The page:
Upbeat earnings, rosy job reports, rate-cut chatter, a red-hot labor market, and robust consumer spending—it certainly has been high times on Wall Street. One is reminded of the days of excess, the “greed is good,” white-collar culture of billion-dollar deals, spending benders, and banks behaving badly.
The current appetite in stocks is nothing short of voracious. The Dow, S&P 500, and Nasdaq have all notched record highs fueled by a massive surge in earnings for companies that, in some cases, are not even profitable.
We’ve all heard about the tech bubble, courtesy of the FAANG gang—Facebook, Amazon, Apple, Netflix, and Google—which has been credited with fueling much of Wall Street’s historic run. According to Barron’s, these pricey stocks are valued at about four to eight times their projected sales or revenue. But that’s child’s play compared to the new software euphoria in which valuations as much as 20 times projected sales are being logged.
These are levels not seen since before the dot.com collapse back in 2000.
Longstanding software stalwarts like Microsoft, Oracle, and Adobe have all enjoyed healthy 2019 returns. But shares of new on-demand software upstarts like Workday, with a market capitalization of $50 billion, have gone through the roof despite bleeding red. And a host of cloud computing startups like ServiceNow (with a market cap of more than $53 billion) have done the same despite never breaking even.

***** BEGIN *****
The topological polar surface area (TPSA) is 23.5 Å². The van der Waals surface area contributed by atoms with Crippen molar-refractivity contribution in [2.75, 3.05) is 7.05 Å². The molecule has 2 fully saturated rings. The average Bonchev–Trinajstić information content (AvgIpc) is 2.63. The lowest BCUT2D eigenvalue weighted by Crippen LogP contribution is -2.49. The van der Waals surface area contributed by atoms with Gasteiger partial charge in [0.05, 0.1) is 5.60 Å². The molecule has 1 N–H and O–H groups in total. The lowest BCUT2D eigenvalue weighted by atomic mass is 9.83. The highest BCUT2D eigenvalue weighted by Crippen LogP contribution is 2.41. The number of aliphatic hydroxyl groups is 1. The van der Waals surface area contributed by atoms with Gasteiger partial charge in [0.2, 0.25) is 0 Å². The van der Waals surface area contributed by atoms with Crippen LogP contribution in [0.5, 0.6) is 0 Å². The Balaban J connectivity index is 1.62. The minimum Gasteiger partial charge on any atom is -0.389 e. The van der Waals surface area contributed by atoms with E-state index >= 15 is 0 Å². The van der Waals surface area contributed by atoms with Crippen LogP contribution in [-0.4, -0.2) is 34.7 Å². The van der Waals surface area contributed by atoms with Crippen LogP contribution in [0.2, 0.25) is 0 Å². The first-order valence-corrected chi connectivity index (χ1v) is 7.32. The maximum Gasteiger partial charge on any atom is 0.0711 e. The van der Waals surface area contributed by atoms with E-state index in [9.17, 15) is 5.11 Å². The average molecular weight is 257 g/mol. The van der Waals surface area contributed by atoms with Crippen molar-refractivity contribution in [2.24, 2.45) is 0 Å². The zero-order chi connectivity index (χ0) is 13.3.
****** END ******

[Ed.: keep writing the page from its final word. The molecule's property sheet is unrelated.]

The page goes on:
When speculation, exuberance, and herd behavior push stock prices beyond their justifiable value, we’re in a bubble. And when investors buy overvalued shares with the expectation of even higher returns, we’re in trouble.
The “no profits, no problem” mindset is not unfamiliar territory. The number of companies that are pre-IPO and also in the red is now at its highest level since 2000. And just as in the 1990s, the blind optimism, groupthink, and fad-based investing that fuel a bubble’s expansion will also contribute to its collapse. This is where exuberance meets recklessness.
We’re at a critical junction—namely, the intersection of the lengthiest economic expansion and the longest-running bull market in history. So is there any fuel left in the economic engine? Does the bull have legs? Or could this all end in a punishing and unforgiving crash?
There’s no doubt that profits are slowing. Trade policy is dicey. Global growth is ebbing. Business investment and manufacturing are struggling. And national, corporate, and consumer debt have all hit unsustainable levels. In this climate, any market that has ascended this high on speculative whimsy is destined to deliver weaker returns in the not-so-distant future.
We know the refrains: “What goes up must come down,” “Nothing lasts forever,” and “All good things must come to an end.” But these simple, timeless dictums become cautionary tales when faced with a Fed that is arguably too weak, too overextended, and too ineffective to save us.
And anyone who goes into the coming downtrend over-exposed and under-diversified could very well be part of another herd. To paraphrase the fictional Wall Street villain Gordon Gekko, namely, sheep being led to slaughter.